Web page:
Woman Clendinnen, Inga
Written by Susan Foley and Charles Sowerwine, The University of Melbourne
Inga Jewell was born at Geelong in 1934. Her mother Catherine Jewell (née Barlow) was a homemaker. Her father, Thomas William Jewell, owned a small cabinet-making workshop where he worked alongside a handful of employees. He was later active in the local RSL before becoming a Geelong City Councillor.
Inga Jewell studied history at the University of Melbourne, receiving her B.A. Hons in 1955 and her MA in 1975. On 1 June 1955, she married the philosopher Frederick John Clendinnen. They had two children. Inga Clendinnen worked as a Tutor, then Senior Tutor, in the University of Melbourne School of History from 1956 until 1965 and again in 1968. In 1969 she was named a Senior Lecturer at La Trobe University. In this role, she quickly demonstrated leadership as a teacher at the new university (founded in 1967) and then as a scholar of Aztec society. With Greg Dening, Rhys Isaac and Donna Merwick, she became a leader of what the anthropologist Clifford Geertz famously baptised as the 'Melbourne Group'. In 1982, she began a series of pioneering studies, two of which appeared in Past and Present: 'Disciplining the Indians: Franciscan Ideology and Missionary Violence in Sixteenth-Century Yucatan' and 'The Cost of Courage in Aztec Society'. This period of creativity culminated in two books which quickly became classics: Ambivalent conquests: Maya and Spaniard in Yucatan, 1517-1570 (1987), which received the 1988 Herbert Eugene Bolton Memorial Prize (USA) in 1988, the Spanish-American Quincentennial Prize, and which the American Historical Review saluted as 'a splendid book by a gifted historian ... a remarkably powerful and compelling book'; and Aztecs: an interpretation (1991, 1993), demonstrating for the first time the penetration of human sacrifice deep into Aztec society. Clendinnen's article, '"Fierce and unnatural cruelty:" Cortés and the conquest of Mexico' (Representations 1991), received the prize of the American Society for Ethno-History.
The path-breaking nature of Clendinnen's work was widely recognised by a number of prestigious appointments: Fellow of the Shelby Cullom Davis Center for Historical Research, Princeton University, 1983-84; Fellow of the Institute for Advanced Study, Princeton, 1987; and Arthur H. Aiton Memorial Lecturer, University of Michigan, 1987. Clendinnen was awarded a D.Litt by La Trobe University and 1991 and was named a Fellow of the Australian Academy of the Humanities in 1992. She was promoted Reader in History at La Trobe in 1989. When ill health forced her to resign in 1991; she was named 'Emeritus Scholar'.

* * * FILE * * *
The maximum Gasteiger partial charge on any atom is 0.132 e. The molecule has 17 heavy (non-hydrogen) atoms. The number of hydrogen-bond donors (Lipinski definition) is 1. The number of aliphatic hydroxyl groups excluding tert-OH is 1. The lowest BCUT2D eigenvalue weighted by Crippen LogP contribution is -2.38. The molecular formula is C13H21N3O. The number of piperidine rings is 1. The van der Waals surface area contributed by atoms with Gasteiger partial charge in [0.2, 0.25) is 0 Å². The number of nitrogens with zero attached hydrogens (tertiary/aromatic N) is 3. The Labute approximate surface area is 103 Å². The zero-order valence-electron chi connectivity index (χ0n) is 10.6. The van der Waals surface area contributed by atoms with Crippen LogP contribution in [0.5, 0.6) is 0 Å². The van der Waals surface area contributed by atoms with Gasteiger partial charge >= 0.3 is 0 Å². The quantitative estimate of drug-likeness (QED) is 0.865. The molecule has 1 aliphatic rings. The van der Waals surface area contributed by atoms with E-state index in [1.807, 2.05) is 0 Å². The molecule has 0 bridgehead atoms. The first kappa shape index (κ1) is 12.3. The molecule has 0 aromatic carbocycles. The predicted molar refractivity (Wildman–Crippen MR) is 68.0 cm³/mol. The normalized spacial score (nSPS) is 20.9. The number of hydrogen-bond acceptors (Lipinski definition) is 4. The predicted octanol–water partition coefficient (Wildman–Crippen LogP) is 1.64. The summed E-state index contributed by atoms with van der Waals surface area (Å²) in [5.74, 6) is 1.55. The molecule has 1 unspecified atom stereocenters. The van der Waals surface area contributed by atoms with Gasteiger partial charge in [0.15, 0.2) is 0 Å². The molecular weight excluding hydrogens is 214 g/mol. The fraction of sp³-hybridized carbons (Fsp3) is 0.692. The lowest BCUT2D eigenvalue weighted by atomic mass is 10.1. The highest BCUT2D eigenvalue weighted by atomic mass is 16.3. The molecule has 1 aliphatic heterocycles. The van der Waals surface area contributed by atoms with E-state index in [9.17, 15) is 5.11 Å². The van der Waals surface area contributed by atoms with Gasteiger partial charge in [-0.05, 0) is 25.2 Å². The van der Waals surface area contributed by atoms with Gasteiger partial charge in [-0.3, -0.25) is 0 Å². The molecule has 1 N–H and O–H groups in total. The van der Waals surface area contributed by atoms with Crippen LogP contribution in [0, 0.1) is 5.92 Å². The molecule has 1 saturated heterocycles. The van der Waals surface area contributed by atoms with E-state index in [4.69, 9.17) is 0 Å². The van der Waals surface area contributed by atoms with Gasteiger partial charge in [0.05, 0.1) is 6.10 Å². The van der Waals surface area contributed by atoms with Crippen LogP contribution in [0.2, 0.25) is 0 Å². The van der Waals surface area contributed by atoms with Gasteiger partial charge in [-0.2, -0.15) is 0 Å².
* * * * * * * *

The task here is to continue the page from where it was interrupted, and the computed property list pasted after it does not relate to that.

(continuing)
She abandoned intensive research to write as an essayist, showing leadership in several new domains. Reading the Holocaust (1999) set forth a new thesis on the holocaust by approaching the chain of assassination from an anthropological perspective: beyond the SS, Clendinnen took account of the role of Sondercommandos and of the prisoners forced to maintain the camp, as well as the complexity of relations between the prisoners and the various hierarchies. The book received the National Jewish Book Award (USA). There followed Tiger's eye: a memoir (Australia 2000, UK 2001) a series of autobiographical essays on illness and death. Her Quarterly Essay, The history question: who owns the past? (2006), has become a major text used in the study of history.
Finally, giving the ABC's 1999 Boyer Lectures, she questioned traditional interpretations of the relations between Australia's indigenous peoples and the colonisers and advanced a new, controversial interpretation, developed in two books: Dancing with strangers: the true history of the meeting of the British First Fleet and the Aboriginal Australians, 1788 (2005); and True stories: history, politics, Aboriginality (2008). In 2005, the Australian Society of Authors awarded her its biennial medal. The following year she was named Officer of the Order of Australia 'for service to scholarship as a writer and historian addressing issues of fundamental concern to Australian society and for contributing to shaping public debate on conflicting contemporary issues'.
Additional sources: Correspondence and discussion with Dr Clendinnen.
- Australian Society of Authors, 'The Australian Author', no. 38, April 2006, pp. 12-13. Details
- Geertz, Clifford, 'History and Anthropology', New Literary History, vol. 21, 1990, pp. 325-335. Details
- Stern, Steve J, 'Review of Ambivalent Conquests', The American Historical Review, no. 94, December 1989, pp. 1515-1516. Details
- Merkin, Daphne, 'Meditations on the Unthinkable', The New York Times, 11 April 1999. Details
- 'Clendinnen, Inga 1934-', in Encyclopedia.com, http://www.encyclopedia.com/article-1G2-3415600037/clendinnen-inga-1934.html. Details
- 'Inga Clendinnen', in Australian Biography, Screen Australia Online: Digital Learning, Screen Australia, http://www.australianbiography.gov.au/subjects/clendinnen/. Details
- 'Clendinnen, Inga, AO FAHA', in The Australian Academy of the Humanities: The Academy Fellows: Fellows, The Australian Academy of the Humanities, c.2013, http://www.humanities.org.au/Fellowship/FindFellows/tabid/123/articleType/ArticleView/articleId/1099/Clendinnen-Inga.aspx. Details